Choice and Consequence: Assessing Mismatch at Chicago Exam Schools
The educational mismatch hypothesis asserts that students are hurt by affirmative action policies that place them in selective schools for which they wouldn't otherwise qualify. We evaluate mismatch in Chicago's selective public exam schools, which admit students using neighborhood-based diversity criteria as well as test scores. Regression discontinuity estimates for applicants favored by affirmative action indeed show no gains in reading and negative effects of exam school attendance on math scores. But these results are similar for more- and less-selective schools and for applicants unlikely to benefit from affirmative-action, a pattern inconsistent with mismatch. We show that Chicago exam school effects are explained by the schools attended by applicants who are not offered an exam school seat. Specifically, mismatch arises because exam school admission diverts many applicants from high-performing Noble Network charter schools, where they would have done well. Consistent with these findings, exam schools reduce Math scores for applicants applying from charter schools in another large urban district. Exam school applicants' previous achievement, race, and other characteristics that are sometimes said to mediate student-school matching play no role in this story.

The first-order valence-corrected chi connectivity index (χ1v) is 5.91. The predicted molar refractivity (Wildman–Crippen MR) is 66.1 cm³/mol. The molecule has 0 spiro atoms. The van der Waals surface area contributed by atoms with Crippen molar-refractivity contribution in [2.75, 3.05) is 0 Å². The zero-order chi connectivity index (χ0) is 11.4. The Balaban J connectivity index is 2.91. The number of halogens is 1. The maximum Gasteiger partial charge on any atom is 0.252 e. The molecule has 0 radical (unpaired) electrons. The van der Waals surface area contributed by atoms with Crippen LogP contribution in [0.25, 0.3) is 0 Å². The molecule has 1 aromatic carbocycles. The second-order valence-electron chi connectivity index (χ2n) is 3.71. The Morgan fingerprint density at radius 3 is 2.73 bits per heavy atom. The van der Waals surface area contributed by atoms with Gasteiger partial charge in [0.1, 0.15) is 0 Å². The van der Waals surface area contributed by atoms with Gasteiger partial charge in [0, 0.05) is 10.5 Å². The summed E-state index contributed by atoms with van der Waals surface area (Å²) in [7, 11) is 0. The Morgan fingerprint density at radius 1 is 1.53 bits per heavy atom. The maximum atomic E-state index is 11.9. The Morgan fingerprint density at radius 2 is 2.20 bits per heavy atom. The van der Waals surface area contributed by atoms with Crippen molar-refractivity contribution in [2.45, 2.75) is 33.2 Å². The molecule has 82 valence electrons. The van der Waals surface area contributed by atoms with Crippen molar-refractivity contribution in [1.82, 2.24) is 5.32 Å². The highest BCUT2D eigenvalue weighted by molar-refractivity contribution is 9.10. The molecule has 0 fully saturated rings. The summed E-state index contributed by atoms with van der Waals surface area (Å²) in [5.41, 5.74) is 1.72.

We are grateful to Miikka Rokkanen for his contributions to this project. Our thanks to the Chicago Public Schools, the Noble Network, and an anonymous large urban school district for graciously sharing data, to Clemence Idoux and Ignacio Rodriguez for excellent research assistance, and to MIT SEII program managers Annice Correia, Eryn Heying, and Anna Vallee for invaluable administrative support. We thank Will Dobbie, Glenn Ellison, Amy Finkelstein, Michael Greenstone, Peter Hull, Chris Walters and seminar participants at Chicago, MIT, and Princeton for helpful input. Financial support from Arnold Ventures is gratefully acknowledged. Pathak also thanks the National Science Foundation and the W.T. Grant Foundation for research support. Angrist's daughter teaches at a charter school. The views expressed herein are those of the authors and do not necessarily reflect the views of the National Bureau of Economic Research.